National Public Works Week to honor workers and raise awareness

The men and women who design, build, maintain and operate public works projects are being honored during National Public Works Week May 15-21. The American Public Works Association has sponsored the celebration and educational campaign for 45 years.

Last year APWA added a Washington, D.C., outreach component to the week, responding to what it says is a decade of increasing public demands and diminishing “federal support and investment in…local infrastructure.”

National Public Works Week on the Hill aims to educate members of Congress and federal agencies about national infrastructure issues. This year’s event focuses on the challenge of funding water supply and wastewater infrastructure maintenance and improvements.

“Both the clean water and safe water state revolving loan funds, used by municipalities to help communities meet water quality and drinking water standards [and] repair and replace old pipelines and plants … have seen dramatic decreases in the past few years,” said Kristina Tanasichuk, senior manager of the APWA.

According to APWA, federal funding for clean water infrastructure has decreased by 70 percent since the Clean Water Act was passed in 1972, accounting for just 5 percent of national infrastructure costs today.

“Continual funding of water infrastructure is essential since many systems have pipes that are 50 to 100 years old and in need of replacement,” Tanasichuk says. More than $4 billion of water projects are ready to move forward in less than 90 days but instead are stalled due to a lack of funding, she continued.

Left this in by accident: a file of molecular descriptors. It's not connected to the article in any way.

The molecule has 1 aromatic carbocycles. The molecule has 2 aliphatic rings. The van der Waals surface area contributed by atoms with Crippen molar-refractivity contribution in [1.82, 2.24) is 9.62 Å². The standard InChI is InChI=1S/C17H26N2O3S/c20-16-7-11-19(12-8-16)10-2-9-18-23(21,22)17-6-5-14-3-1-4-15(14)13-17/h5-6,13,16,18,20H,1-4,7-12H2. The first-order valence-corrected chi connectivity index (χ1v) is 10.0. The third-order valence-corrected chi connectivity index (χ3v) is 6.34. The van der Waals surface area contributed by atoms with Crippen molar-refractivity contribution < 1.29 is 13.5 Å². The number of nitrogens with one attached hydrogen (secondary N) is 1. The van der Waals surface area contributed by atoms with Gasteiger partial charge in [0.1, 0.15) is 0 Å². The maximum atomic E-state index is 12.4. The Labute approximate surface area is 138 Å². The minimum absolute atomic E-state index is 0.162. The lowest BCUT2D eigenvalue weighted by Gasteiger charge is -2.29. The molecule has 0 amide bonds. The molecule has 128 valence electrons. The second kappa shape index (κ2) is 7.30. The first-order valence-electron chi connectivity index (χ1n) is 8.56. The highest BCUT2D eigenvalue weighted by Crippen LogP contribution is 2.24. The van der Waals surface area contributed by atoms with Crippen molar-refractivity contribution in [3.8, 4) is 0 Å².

Stu Megaw, director of the Associated General Contractors of America’s municipal and utilities division, said the lack of funding can leave contractors sitting on their hands.

“There is less work for the contractor,” he says. “We have folks ready to do all the work that’s waiting to be done out there. It’s unfortunate that localities have to pick up the ball where the federal government has dropped it recently.”

But Megaw isn’t concerned only about contractors.

“We just got good news on the highway bill, but we still have work to do in water and wastewater infrastructure,” he says. The Senate approved a version of a six-year highway bill May 17. The previous funding program expired in 2003 and has been temporarily extended several times. “There is a $300 billion shortfall over next 20 years for water and wastewater combined. Clearly there is a public health crisis looming if something isn’t done now. We’ll lose all the gains we’ve made since the passage of the Clean Water Act.”

The Associated Press reports that Michigan is already seeing some of the effects of underfunding. A study released yesterday by the Environmental Integrity Project, a Washington, D.C., nonprofit research and advocacy organization, claims sewage is contaminating the Great Lakes and other regional waters because aged municipal waste treatment systems are not stopping overflows.

Joe Fivas, transportation and environmental affairs manager for the Michigan Municipal League, told the AP that inadequate budgets are the top reason cities haven’t made sewer upgrades faster.

“The reality is they are underfunded and don’t have the resources to have Cadillac systems,” Fivas said.

On a more positive note, communities in states from Alabama to Alaska are using the event to educate the public and honor the work of professionals responsible for roads, transit systems, drinking water and wastewater systems and other public services. Here are some of this year’s activities:

  • Students in Westminster, Colo., learned about trucks and graders used to keep roads in good repair, as well as how the trucks are maintained.
  • In Alachua County, Florida, city and county heavy equipment crews competed in a much-anticipated Road-eo, and students explored the heavy equipment, fleet management and sign shop at the public works compound.
  • In Anacortes, Wash., the water treatment plant was open for tours and visitors operated surveying equipment, although Robert Hyde, director of public works, admits that riding on garbage trucks and street sweepers is what really excited the kids.